Interview with Charles Epps
QUESTION 10
SAM POLLARD:

What about the student's charges that the curriculum wasn't focusing on sort of giving them an understanding of their ancestry and their history. There was only one Black course in the school. What was your reaction to that?

CHARLES EPPS:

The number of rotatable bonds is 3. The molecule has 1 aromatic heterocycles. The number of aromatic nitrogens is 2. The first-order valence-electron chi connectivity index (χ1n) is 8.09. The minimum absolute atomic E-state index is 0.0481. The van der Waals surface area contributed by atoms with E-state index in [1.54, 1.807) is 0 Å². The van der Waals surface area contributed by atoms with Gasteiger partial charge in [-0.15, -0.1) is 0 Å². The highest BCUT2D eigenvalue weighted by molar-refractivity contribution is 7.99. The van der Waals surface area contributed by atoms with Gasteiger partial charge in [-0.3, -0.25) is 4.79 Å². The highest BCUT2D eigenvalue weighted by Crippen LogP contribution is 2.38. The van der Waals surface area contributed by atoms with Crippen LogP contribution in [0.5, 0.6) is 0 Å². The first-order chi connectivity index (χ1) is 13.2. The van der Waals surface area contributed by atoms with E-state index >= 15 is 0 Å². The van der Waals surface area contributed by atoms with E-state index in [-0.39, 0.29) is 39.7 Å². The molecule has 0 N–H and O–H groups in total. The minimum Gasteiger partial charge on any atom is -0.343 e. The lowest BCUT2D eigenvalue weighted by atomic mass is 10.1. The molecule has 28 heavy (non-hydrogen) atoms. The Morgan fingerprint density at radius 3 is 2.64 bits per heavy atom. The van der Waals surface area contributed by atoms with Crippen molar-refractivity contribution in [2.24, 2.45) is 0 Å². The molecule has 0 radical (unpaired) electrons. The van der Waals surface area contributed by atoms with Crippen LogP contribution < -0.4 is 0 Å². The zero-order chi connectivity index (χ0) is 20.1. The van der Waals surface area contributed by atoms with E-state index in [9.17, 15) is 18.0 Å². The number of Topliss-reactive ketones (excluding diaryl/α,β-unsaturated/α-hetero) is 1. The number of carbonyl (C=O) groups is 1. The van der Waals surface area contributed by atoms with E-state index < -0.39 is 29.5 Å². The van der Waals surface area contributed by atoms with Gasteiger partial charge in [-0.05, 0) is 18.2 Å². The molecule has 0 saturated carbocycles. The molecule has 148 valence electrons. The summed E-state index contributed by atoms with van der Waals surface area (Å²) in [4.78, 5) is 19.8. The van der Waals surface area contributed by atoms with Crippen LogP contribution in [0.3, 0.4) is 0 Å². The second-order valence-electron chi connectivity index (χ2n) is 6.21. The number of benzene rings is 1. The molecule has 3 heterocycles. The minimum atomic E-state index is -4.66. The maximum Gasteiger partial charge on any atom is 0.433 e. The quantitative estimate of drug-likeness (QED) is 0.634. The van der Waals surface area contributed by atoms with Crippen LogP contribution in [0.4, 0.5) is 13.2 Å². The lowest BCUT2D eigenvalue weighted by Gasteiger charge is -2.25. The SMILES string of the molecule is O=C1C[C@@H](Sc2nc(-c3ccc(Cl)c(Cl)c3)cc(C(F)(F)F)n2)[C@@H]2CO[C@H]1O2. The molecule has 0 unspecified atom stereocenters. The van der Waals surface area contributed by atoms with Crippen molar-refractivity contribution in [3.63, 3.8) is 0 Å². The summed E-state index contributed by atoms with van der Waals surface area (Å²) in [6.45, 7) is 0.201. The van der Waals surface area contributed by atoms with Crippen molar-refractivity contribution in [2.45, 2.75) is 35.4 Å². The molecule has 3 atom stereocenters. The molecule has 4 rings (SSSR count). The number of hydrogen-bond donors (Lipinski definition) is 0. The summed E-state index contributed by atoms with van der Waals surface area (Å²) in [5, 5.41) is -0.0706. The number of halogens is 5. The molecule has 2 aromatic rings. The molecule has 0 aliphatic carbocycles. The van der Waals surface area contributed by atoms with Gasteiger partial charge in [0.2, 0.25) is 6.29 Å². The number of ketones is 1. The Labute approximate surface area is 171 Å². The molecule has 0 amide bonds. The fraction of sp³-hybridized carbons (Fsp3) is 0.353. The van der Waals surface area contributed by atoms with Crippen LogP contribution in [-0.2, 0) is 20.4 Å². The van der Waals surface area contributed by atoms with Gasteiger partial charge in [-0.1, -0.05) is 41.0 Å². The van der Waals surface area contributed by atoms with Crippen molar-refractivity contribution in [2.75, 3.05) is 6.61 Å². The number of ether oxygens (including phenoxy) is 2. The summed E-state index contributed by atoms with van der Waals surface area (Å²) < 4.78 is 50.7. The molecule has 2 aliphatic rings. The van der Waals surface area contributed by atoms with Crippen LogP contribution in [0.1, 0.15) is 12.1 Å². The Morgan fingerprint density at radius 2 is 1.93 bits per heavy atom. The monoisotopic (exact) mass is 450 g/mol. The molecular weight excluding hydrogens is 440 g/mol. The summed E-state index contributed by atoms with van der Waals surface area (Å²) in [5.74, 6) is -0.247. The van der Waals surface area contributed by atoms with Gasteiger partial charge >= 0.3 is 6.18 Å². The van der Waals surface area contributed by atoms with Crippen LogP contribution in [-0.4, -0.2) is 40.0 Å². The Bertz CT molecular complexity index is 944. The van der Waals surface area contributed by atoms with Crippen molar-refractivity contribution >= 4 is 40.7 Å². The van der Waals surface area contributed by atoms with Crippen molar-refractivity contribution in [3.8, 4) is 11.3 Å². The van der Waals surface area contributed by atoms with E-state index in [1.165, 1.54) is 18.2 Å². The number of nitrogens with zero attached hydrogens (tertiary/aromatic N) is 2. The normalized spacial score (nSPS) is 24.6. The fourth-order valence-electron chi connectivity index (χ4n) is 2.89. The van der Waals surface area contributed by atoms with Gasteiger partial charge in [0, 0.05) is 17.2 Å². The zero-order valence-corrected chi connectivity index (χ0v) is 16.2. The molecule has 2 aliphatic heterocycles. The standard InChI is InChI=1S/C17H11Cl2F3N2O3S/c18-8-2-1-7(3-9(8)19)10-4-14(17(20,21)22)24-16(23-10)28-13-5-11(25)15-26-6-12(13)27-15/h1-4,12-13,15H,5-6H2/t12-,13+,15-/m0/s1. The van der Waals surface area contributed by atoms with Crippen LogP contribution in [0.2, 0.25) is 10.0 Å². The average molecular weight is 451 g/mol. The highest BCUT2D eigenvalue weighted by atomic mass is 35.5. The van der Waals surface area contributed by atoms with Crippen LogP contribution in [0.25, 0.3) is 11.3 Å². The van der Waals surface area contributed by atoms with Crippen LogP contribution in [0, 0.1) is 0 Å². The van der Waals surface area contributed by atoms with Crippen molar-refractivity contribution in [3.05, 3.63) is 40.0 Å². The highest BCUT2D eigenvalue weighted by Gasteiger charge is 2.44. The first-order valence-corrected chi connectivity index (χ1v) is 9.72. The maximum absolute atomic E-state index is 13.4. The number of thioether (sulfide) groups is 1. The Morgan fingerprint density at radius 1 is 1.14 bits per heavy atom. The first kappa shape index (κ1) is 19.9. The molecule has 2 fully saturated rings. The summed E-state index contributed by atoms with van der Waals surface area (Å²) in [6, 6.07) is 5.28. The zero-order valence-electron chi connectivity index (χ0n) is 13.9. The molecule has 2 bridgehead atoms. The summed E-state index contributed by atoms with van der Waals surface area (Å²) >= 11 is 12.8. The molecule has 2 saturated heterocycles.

Well, you know, I learned about, ah, I learned about Black history as a, as a student in my high school. It was unfortunate that we had to do it that way but they always had Negro History Week in, in, in high school when the whole school system literally stopped everything else and concentrated on Black history. And so I learned about Paul Lawrence Dunbar and Marion Anderson, Roland Hayes, Paul Robeson, people like that when I was in, in, in high school, in junior high school. I don't know, and so I felt comfortable about my heritage when I came to college. I did take a course, by the way, from a Professor Leo Hansbery about Africa which I found very interesting. But, my mission there was to, was to become a doctor. And I, I needed, ah, ah, the sciences, ah, and, ah, to prepare myself for medicine. I, I, I, think that the, there's an opportunity for those who wished to take course about Black history could do that. But I think the major, ah, mission of the university is to prepare you for your life's work. And if there's an opportunity to take these other courses as an elective I think that's sufficient. There was a great interest in this kind of activity for a number of years as you may know. And what happened of course was that many universities sort of geared up and produced courses in Black, ah, in Black history but there was no real market for people who majored in Black history. I'm not sure what they're doing now but that was a fad that passed. I think it's important to, to know our history and to understand it but I don't think that we need to, to subvert or amend the basic themes of our programs to the point that they're compromised.